Wednesday, 24 October 2007
Ek Chadar Maili Si (1986)
An adaptation of Rajinder Singh Bedi’s Urdu Novel by the same name, Ek Chadar Maili Si is a poignant tale set in rural Punjab of one woman’s fight against custom and tradition.
The Punjab has seen the literature of its soil being transcended to the silver screen many a time be it Amrita Pritam’s Pinjar, Nanak Singh’s Pavitar Paapi or Mohan Rakesh’s Uski Roti, but Ek Chadhar Maili Si is perhaps one of the most underrated of the cartel.
A woman’s place in society is only intact until her husband is by her side…the home she lives in after marriage, the children she has borne, the dowry she brings with her…none of it belongs to her but is instead the property of the man who married her. So what happens when that man no longer exists? Is she left to fend for herself under the scrutinizing eyes of society or will tradition bind her back into social acceptance?
Ek Chadhar Maili Si follows this ethos and takes an insight into to the old age custom of chadar-andazi within Punjab, a custom which allows widow remarriage and is prevalent amongst the Jatt community. Taking the audience on a journey of one woman’s trials and tribulations within her family, Ek Chadar Maili Si questions whether or not the practices which are in place hinder people rather than help.
Ranno (Hema Mailini) lives with her husband Trilok (Kulbhusan Karbandhan) a brutish horse and cart driver by day and an alcoholic by night. Making up the family is her disparaging and malodorous mouthed mother-in-law Jindhi (Dina Pathak), blind father-in-law, her carefree daughter Guddi (Neena Cheema) and her infantile son. Adding mischief to the proceedings is her tardy rogue of a brother-in-law Mangal (Rishi Kapoor) who manages to bring laughter into the household with his jovial demeanor.
Ranno is living a respectful life in a small village of Punjab with her husband and his family, albeit she is plagued with the daily abuse of her haggard mother-in-law who finds fault even with perfection, and the spiraling misbehavior of Trilok as he takes to the bottle every night, resulting in Ranno being at the receiving end of his violent outbursts.
Yet still, head held high, she is able to engage in gossip with the other women of the village or dance to merry abandonment at a neighbor’s family function, trading the cantankerousness of life for a few moments of glee, proof of her unflinching and never say never character.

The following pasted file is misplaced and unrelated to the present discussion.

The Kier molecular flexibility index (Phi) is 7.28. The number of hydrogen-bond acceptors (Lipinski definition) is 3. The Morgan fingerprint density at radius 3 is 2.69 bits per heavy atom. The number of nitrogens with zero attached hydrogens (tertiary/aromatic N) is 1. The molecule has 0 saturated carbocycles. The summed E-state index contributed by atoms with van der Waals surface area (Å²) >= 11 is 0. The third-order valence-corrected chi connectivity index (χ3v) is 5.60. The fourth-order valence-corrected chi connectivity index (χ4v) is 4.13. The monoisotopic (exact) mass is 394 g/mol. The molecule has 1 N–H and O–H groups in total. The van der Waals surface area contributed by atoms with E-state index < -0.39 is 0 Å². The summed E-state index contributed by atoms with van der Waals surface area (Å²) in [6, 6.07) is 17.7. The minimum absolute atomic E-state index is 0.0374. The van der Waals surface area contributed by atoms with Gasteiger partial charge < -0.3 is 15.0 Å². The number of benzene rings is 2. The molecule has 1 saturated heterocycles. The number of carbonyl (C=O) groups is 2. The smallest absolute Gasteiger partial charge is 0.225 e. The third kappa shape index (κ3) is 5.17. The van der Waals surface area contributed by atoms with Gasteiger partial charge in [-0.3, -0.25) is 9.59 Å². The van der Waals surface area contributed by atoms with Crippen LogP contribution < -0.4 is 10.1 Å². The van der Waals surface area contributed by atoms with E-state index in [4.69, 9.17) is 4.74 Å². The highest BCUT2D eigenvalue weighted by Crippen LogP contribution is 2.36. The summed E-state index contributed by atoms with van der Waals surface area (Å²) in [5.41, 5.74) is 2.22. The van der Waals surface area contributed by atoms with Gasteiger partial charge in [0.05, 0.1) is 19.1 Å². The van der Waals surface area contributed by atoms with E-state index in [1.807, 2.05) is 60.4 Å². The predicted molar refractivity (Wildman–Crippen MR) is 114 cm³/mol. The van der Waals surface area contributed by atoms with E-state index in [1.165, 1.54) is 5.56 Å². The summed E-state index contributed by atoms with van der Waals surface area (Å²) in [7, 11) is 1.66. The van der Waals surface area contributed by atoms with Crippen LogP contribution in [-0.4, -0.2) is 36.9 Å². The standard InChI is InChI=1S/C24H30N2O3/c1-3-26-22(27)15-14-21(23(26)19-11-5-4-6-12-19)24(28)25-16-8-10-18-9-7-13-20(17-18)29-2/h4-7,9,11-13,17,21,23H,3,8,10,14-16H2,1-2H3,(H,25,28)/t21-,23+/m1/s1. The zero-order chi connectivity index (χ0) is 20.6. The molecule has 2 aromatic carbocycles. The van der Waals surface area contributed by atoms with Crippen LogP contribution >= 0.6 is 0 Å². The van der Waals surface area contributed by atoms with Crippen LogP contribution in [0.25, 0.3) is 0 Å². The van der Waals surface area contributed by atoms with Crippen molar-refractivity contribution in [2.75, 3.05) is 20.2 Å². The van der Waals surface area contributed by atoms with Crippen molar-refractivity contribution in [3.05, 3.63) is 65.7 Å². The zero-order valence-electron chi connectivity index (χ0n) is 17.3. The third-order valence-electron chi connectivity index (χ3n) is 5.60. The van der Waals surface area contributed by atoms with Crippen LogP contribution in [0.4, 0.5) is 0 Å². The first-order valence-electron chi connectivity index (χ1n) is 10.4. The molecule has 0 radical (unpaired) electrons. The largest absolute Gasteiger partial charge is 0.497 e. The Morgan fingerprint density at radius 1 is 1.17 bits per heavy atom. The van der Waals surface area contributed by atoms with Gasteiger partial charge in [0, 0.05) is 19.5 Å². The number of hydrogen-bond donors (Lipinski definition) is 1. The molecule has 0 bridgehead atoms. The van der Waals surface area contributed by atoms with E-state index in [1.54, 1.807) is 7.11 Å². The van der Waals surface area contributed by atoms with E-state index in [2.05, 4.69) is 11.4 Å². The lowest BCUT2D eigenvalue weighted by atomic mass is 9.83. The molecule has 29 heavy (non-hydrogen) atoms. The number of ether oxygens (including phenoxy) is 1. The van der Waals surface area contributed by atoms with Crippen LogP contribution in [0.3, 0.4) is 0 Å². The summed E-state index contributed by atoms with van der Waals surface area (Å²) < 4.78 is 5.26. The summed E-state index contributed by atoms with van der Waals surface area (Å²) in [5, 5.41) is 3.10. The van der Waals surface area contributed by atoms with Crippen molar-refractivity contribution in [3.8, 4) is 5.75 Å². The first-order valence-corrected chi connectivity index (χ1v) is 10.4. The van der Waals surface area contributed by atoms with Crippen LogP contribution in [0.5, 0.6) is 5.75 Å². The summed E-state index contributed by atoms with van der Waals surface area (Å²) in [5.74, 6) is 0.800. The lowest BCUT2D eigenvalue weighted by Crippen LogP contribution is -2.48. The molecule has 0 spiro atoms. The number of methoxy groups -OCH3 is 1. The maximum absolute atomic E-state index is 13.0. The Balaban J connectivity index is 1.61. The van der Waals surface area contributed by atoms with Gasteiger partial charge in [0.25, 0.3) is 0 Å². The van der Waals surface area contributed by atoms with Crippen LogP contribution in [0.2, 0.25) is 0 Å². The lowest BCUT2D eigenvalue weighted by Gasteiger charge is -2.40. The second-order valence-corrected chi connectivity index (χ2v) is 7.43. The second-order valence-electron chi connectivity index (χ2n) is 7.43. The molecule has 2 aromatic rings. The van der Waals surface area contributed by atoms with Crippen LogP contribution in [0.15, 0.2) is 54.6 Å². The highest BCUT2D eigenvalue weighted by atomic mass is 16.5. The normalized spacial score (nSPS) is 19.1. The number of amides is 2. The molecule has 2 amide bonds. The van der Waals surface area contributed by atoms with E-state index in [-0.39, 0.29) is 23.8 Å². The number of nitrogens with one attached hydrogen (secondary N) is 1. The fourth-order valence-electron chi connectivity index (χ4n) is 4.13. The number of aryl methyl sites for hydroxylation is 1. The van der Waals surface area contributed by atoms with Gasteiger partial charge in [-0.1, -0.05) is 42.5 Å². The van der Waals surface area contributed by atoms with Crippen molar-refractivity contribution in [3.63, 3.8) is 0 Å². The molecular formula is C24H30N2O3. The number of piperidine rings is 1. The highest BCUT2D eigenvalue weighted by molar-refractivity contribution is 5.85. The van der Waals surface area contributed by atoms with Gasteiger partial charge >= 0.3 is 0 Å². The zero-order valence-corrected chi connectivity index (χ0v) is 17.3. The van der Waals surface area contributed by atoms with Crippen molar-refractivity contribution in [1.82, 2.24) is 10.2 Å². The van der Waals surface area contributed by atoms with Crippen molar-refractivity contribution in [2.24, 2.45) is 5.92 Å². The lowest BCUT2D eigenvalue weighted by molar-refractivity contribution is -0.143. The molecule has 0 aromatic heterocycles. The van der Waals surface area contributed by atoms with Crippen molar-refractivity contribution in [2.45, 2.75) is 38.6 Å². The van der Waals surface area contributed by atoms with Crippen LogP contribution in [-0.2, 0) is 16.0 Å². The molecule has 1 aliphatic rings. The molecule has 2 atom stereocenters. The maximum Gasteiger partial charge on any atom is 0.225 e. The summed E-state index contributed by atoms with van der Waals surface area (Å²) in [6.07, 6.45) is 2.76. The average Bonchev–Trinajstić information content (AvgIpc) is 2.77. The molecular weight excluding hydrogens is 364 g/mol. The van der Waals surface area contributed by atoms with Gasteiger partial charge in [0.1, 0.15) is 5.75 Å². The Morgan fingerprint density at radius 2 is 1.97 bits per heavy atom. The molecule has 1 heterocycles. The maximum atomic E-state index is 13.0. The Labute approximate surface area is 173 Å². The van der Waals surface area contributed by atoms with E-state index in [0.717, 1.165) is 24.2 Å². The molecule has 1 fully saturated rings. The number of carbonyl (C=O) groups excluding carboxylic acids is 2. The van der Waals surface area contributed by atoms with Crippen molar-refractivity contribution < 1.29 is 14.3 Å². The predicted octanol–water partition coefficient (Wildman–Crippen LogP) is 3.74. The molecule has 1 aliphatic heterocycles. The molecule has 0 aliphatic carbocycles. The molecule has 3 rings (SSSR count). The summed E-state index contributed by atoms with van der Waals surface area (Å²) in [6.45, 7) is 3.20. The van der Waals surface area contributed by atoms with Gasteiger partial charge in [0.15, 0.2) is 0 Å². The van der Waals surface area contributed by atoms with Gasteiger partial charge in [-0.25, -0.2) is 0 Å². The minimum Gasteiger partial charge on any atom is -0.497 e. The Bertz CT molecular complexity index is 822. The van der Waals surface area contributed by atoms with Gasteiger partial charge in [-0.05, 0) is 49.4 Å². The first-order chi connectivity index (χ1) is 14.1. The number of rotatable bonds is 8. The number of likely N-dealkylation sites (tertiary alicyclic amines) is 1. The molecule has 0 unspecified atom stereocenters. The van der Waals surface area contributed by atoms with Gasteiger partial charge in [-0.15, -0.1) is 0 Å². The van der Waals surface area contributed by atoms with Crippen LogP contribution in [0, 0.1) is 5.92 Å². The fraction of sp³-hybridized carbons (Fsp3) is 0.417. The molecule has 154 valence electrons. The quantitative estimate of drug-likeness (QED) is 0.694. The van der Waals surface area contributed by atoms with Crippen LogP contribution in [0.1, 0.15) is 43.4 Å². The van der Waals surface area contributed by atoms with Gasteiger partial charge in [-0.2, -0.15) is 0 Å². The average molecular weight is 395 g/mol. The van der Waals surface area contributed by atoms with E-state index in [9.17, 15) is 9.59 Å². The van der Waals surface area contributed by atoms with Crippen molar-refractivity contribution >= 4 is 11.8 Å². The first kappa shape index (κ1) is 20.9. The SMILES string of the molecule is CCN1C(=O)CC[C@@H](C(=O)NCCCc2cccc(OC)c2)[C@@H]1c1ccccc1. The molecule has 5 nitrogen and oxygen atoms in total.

Meanwhile, Mangal, with his purposeless and insouciant lifestyle, which consists of spending days roaming around with his friends stealing watermelon’s from fields, falls in love with a nomadic girl of a brash nature, Raaji (Poonam Dhillon). Raaji brings a halt to Mangal’s frolicsome antics and with her infectious personality; she hones him into a world of love and longing, trading his aimless wandering for angelic moments of passion where the two dream of tying the nuptials.
Woe betides when Trilok is murdered under a case of mistaken identity leaving Ranno widowed with two children and with the family’s sole breadwinner dead, a wake up call for Mangal to shoulder the responsibility of the household.
Ranno is subjected to the taunts and vilifications of her mother-in-law who holds her as criminal for her son’s death and when Mangal is arrested after brawling, the omen of bad luck upon the family is considered to be the unsought present from Ranno’s ill-fated hands.
Penniless, on the verge of starvation and with nowhere to turn, Ranno takes to lending money from the local villagers in order to buy food for her in-laws and her children turning a blind eye to the comments on the amount of handouts she is receiving to aid her plight.
Meanwhile, Jindhi takes to selling Guddi off for marriage in order to bring in money to the household but Ranno becomes aware of this ploy and in an attempt to ensure her children are in no further danger, for the first time stands up to Jindhi’s shrewd ways, much to old woman’s amazement.
Returning home to a cloud of privation which effuses dust of tension and squalor is no delectable prospective for any being, so when Mangal arrives home to once again pull the plough from the mud, his only respite comes yet again in the form of Raaji who still awaits the day the two will wed, whilst Mangal works day and night to improve his family condition.